Bradbeers is a family run department store with branches in New Milton and Romsey. It has been running in Hampshire for over 170 years. It originally began as a small drapery shop in Southampton run by R. S. Smith. The store traded under various names until 1892 when Mr Bradbeer entered the business. The shop was destroyed during the bombing of Southampton during World War II, and the firm ceased trading in the city. Today, the core business is the department stores in New Milton and Romsey.


Beginnings and Name Changes

In 1837 a small drapery shop in Bernard Street, Southampton[1] was opened by Mr R. S. Smith. He was actively involved in the running of the business for another 50 years until his death in 1887. During that time, the firm's name changed to include the partners with whom he ran the business. In 1865 the business had changed its name to Smith, Bumpstead & Trippe, in 1884 it had changed to Smith, Brookman & Lewis, but following Mr Smith's death, Mr Lewis took over as manager, trading as Smith & Lewis until he retired in 1892. It was at this point that Mr Bradbeer entered the business and the firm became incorporated. It is perhaps worthy of note that Mr Smith never met Mr Bradbeer.[2]

New Southampton Store

In 1905 the company relocated to a prime site in Above Bar, Southampton. In 1935, the store was expanded by taking over the next door site. Mr Bradbeer remained a bachelor all his life, and when he died in 1932 he left the business to his employees. Two members of staff in particular benefited from this. The first was a Mr Saunders who had joined the firm back in 1895 and who was Mr Bradbeer's right hand man. The second was a Mr Gwilym Davies who had joined the firm in 1931 and who later married one of Mr Saunders' daughters. Gwilym Davies was the father of the present generation of owners of the business.[2]

World War II

The company experienced a major setback during the Blitz when the Southampton store received a direct hit by a bomb[1] on 23 November 1940. Two weeks later, however, the firm was trading again from sites in Shirley and New Milton. Plans were laid to rebuild the Southampton store after the war, but these were curtailed in 1949 when the local Council served a compulsory acquisition order. The following year's appeal was lost and so Smith Bradbeers left the city where it had been trading for over 100 years.[2]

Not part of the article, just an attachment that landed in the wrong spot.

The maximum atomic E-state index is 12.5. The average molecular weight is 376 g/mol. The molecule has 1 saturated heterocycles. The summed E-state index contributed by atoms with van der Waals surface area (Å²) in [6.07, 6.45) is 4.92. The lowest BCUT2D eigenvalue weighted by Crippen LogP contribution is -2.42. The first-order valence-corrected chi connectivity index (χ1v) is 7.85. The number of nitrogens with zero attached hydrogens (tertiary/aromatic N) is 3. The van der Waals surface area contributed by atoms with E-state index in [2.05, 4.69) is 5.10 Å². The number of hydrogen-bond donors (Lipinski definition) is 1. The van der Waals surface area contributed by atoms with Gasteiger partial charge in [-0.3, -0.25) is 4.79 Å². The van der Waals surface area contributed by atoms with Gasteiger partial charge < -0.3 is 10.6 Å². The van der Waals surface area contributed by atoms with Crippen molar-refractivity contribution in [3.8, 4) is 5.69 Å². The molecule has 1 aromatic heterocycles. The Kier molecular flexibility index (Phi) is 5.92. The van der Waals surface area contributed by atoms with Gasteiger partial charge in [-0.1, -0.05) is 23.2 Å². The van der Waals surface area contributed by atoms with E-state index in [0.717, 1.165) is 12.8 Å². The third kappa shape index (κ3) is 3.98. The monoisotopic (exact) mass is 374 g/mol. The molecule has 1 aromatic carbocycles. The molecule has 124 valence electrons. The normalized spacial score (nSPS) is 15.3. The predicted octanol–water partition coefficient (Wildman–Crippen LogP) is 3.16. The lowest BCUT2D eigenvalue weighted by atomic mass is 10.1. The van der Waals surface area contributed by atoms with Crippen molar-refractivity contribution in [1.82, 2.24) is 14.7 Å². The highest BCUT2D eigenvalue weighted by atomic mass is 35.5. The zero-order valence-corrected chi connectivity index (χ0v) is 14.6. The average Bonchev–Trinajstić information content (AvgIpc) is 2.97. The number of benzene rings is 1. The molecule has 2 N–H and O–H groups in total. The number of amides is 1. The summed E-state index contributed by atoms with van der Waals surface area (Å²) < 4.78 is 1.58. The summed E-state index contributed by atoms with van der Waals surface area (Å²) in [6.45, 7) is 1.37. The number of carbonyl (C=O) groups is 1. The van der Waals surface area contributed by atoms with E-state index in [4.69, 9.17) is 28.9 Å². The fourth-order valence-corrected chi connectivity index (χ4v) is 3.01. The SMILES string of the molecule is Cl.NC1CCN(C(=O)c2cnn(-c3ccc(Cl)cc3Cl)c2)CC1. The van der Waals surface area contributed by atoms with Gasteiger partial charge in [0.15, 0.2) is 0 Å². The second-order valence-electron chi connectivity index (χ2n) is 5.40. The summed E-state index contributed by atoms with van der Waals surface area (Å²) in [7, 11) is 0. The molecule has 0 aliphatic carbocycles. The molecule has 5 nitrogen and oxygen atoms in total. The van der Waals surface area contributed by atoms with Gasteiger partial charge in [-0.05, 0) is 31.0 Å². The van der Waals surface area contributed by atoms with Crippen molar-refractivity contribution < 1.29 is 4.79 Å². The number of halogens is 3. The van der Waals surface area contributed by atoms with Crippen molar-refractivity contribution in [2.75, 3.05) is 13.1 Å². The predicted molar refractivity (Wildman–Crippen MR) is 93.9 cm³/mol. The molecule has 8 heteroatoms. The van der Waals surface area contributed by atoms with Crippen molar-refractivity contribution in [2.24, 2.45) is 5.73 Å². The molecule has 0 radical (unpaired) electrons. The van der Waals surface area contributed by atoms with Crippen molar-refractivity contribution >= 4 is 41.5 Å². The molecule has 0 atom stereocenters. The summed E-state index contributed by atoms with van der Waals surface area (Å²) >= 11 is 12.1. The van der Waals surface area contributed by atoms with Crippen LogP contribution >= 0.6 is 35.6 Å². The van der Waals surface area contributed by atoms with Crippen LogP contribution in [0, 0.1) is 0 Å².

Postwar Expansion

After the war, the company was trading from three towns; New Milton, Romsey and Eastleigh. 1969 saw the death of Gwilym Davies and the succession of his three sons to the helm of the business. The firm has continued to expand in the last 50 years.[2]

New Milton Store

The New Milton shop expanded vertically by building a new storey in 1969.[1] It is currently located at 126 - 134 Station Road, New Milton, Hampshire. It has a cookware department, ladies' shoes department, menswear department, haberdashery and gifts department, perfumery department, ladies' fashions department, lingerie department, soft furnishings department, linens department and a restaurant.[2]

Romsey Store

The Romsey shop expanded by buying up adjoining properties in the 1960s and 1970s. It is situated at 14-20 Bell Street, Romsey, Hampshire.[2]

Charitable Trust

The Smith Bradbeer Charitable Trust was set up in 1997 and is registered with the Charity Commissioners as Reg. Charity Number 1060418. Its stated objectives are "The advancement of the Christian religion (anywhere in the world); the advancement of education based on Christian principles; relief of poverty, hardship, distress, age and sickness; and other such charitable purposes for the benefit of the communities of Hampshire and Dorset".[2]

The Trust is dependent on Smith Bradbeer and Co for donations received, and is administered by a management committee comprising four trustees. The Trust donates a percentage of profits annually to a variety of causes and institutions for the advancement of its objectives. Recipients include Christian groups, schools, local community organisations, and individuals involved in Christian ministry. As is the rule for such trusts, each year the accounts are audited by independent examiners to ensure that they conform to the requirements of the Charities Act, 1993.[2]


External links

  • official site
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